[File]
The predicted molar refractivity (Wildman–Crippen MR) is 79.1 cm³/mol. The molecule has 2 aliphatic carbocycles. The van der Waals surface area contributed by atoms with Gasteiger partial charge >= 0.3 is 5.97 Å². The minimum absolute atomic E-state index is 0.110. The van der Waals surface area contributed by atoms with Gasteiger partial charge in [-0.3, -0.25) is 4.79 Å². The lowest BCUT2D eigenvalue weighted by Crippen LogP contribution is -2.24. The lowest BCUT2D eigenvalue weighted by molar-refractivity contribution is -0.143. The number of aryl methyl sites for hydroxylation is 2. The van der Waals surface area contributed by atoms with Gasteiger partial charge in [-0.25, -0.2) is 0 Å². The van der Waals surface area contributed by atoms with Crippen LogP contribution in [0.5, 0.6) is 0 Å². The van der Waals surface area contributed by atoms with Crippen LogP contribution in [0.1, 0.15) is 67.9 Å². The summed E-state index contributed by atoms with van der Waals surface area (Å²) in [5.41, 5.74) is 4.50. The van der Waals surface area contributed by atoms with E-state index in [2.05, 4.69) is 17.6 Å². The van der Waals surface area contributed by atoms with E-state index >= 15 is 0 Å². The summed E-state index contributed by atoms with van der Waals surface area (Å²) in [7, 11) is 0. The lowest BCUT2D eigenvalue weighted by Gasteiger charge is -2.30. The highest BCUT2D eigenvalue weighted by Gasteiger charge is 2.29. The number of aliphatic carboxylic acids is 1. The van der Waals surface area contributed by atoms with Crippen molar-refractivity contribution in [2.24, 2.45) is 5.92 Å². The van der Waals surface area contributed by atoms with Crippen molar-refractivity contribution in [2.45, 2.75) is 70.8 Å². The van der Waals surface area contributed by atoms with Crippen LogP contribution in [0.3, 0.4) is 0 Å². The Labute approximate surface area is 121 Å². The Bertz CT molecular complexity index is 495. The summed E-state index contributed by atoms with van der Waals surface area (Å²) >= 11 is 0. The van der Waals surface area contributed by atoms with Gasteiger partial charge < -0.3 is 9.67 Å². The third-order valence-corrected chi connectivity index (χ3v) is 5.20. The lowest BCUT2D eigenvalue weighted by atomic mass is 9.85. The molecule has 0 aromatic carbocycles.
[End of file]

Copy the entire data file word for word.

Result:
The predicted molar refractivity (Wildman–Crippen MR) is 79.1 cm³/mol. The molecule has 2 aliphatic carbocycles. The van der Waals surface area contributed by atoms with Gasteiger partial charge >= 0.3 is 5.97 Å². The minimum absolute atomic E-state index is 0.110. The van der Waals surface area contributed by atoms with Gasteiger partial charge in [-0.3, -0.25) is 4.79 Å². The lowest BCUT2D eigenvalue weighted by Crippen LogP contribution is -2.24. The lowest BCUT2D eigenvalue weighted by molar-refractivity contribution is -0.143. The number of aryl methyl sites for hydroxylation is 2. The van der Waals surface area contributed by atoms with Gasteiger partial charge in [-0.25, -0.2) is 0 Å². The van der Waals surface area contributed by atoms with Crippen LogP contribution in [0.5, 0.6) is 0 Å². The van der Waals surface area contributed by atoms with Crippen LogP contribution in [0.1, 0.15) is 67.9 Å². The summed E-state index contributed by atoms with van der Waals surface area (Å²) in [5.41, 5.74) is 4.50. The van der Waals surface area contributed by atoms with E-state index in [2.05, 4.69) is 17.6 Å². The van der Waals surface area contributed by atoms with E-state index >= 15 is 0 Å². The summed E-state index contributed by atoms with van der Waals surface area (Å²) in [7, 11) is 0. The lowest BCUT2D eigenvalue weighted by Gasteiger charge is -2.30. The highest BCUT2D eigenvalue weighted by Gasteiger charge is 2.29. The number of aliphatic carboxylic acids is 1. The van der Waals surface area contributed by atoms with Crippen molar-refractivity contribution in [2.24, 2.45) is 5.92 Å². The van der Waals surface area contributed by atoms with Crippen molar-refractivity contribution in [2.45, 2.75) is 70.8 Å². The van der Waals surface area contributed by atoms with Crippen LogP contribution in [0.3, 0.4) is 0 Å². The Labute approximate surface area is 121 Å². The Bertz CT molecular complexity index is 495. The summed E-state index contributed by atoms with van der Waals surface area (Å²) >= 11 is 0. The van der Waals surface area contributed by atoms with Gasteiger partial charge < -0.3 is 9.67 Å². The third-order valence-corrected chi connectivity index (χ3v) is 5.20. The lowest BCUT2D eigenvalue weighted by atomic mass is 9.85. The molecule has 0 aromatic carbocycles.